GP leaders fear government 'airbrushing' of workforce failures

GP leaders have warned the government against 'airbrushing' its failure to increase GP numbers after the health secretary's annual review of NHS England's performance did not evaluate progress on GP recruitment.

Health secretary Jeremy Hunt (Photo: JH Lancy)
Health secretary Jeremy Hunt (Photo: JH Lancy)

In his report published this week, Jeremy Hunt welcomed the GP Forward View and good progress on implementing improved access to GP services. In the assessment of NHS England’s performance against its mandate from government Mr Hunt noted the requirement for a ‘larger primary care workforce’, but did not give an assessment of NHS England’s progress.

NHS England is mandated to deliver, with Health Education England (HEE), 5,000 extra doctors in general practice by 2020 compared with 2014.

The government this month recommitted itself to meeting the pledge first made ahead of the 2015 general election. Primary care minister Steve Brine MP told the House of Commons the government was committed to an extra 5,000 GPs as part of a wider increase in the primary care workforce.

GP workforce

The target, which now forms part of NHS England’s GP Forward View, was dealt a fresh blow in May when figures showed the workforce had shrunk by 445 in the last quarter of 2016.

Acting GPC chair Dr Richard Vautrey said: ‘It's a concern if the DH is airbrushing out the failure so far to increase GP numbers and genuinely expand the primary care workforce in a sustainable way.’

He added: ‘They must not ignore these crucial areas, no matter how difficult the task is, and they would be far better spending scarce NHS resources on these areas rather than more extended access to an already overstretched general practice service.’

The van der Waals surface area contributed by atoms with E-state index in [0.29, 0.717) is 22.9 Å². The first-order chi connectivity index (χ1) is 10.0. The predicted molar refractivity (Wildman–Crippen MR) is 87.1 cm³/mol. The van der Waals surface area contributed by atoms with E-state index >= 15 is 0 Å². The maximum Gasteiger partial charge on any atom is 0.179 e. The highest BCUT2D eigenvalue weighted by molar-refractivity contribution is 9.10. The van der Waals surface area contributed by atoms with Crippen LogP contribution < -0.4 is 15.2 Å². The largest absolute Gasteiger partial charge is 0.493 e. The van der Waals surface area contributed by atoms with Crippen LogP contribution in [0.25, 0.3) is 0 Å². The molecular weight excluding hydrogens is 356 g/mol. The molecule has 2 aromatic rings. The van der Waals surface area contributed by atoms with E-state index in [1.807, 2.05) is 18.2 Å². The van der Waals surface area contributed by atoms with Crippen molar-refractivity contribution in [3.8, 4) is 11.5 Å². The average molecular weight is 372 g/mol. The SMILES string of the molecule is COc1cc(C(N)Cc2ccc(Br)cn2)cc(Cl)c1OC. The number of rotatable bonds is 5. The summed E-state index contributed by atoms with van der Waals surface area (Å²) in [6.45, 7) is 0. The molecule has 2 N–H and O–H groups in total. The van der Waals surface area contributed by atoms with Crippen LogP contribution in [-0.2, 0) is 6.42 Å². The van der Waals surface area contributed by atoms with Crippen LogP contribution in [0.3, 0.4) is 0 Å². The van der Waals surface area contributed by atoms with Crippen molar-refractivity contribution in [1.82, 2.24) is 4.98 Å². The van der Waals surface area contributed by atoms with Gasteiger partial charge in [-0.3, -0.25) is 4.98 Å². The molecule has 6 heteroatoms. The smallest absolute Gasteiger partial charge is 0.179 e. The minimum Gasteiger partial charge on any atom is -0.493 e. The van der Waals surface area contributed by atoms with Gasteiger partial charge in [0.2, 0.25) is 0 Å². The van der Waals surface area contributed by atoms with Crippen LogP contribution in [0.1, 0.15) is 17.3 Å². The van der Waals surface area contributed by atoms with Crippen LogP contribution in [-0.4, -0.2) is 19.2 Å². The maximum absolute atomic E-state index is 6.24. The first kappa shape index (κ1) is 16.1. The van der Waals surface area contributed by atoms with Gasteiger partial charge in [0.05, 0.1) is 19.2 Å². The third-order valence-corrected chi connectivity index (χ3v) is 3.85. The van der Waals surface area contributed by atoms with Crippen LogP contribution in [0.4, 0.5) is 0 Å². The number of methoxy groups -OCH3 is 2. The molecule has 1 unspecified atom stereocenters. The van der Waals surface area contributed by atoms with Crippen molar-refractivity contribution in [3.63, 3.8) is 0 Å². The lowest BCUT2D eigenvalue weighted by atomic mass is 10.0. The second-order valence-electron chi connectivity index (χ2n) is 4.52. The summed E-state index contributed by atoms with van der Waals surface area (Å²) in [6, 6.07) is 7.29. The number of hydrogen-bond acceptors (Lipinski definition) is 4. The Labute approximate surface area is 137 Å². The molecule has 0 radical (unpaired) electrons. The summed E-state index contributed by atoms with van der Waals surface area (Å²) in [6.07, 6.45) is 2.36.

In its annual report, also published this week, the DH did admit there had been ‘particular difficulty in building on the number of GPs in practice’.

The report said that ‘despite ongoing work there was a drop in the effective GP workforce, from 34,914 full-time equivalent GPs recorded in March 2016 to 34,372 full-time equivalents’.

GP access

Mr Hunt, elsewhere in his report on NHS England's performance praises the roll out of extended access to GP services. ‘I am pleased to see the continued improvement in in 2016/17, with 17m patients (30% of the registered population) benefiting from extended access to general practice,’ he said.

Mr Hunt added that while progress had been made on better use use of digital services with 15% of patients accessing primary care online, ‘there are still GP practices that are not delivering this access and so I have asked you in the mandate for 2017/18 to ensure that access to patient online services extends to 10% of patients in all GP practices’.

On NHS finances, Mr Hunt said that as well as mandating financial balance, in the next year the government will also ‘set out a further four deliverables focused on efficiency and productivity, cost recovery, and supporting the release of £2bn and land for 26,000 homes’.

Mr Hunt said: ‘The government set out in the mandate for 2017/18 its ambition to deliver the best care and support to today’s NHS patients, seven days a week, but also deliver the reform and renewal needed to sustain the NHS for the future.

'There remains a great deal more to do to meet this vision, particularly to improve quality and safety whilst maintaining financial sustainability. The scale of the challenge the NHS faces is significant. Continuing the constructive joint working with NHS Improvement and HEE to manage the challenges the NHS experiences over winter effectively, as well as continuing to make progress to retain and increase the workforce (including through delivery of the GP Forward View) will be key.’

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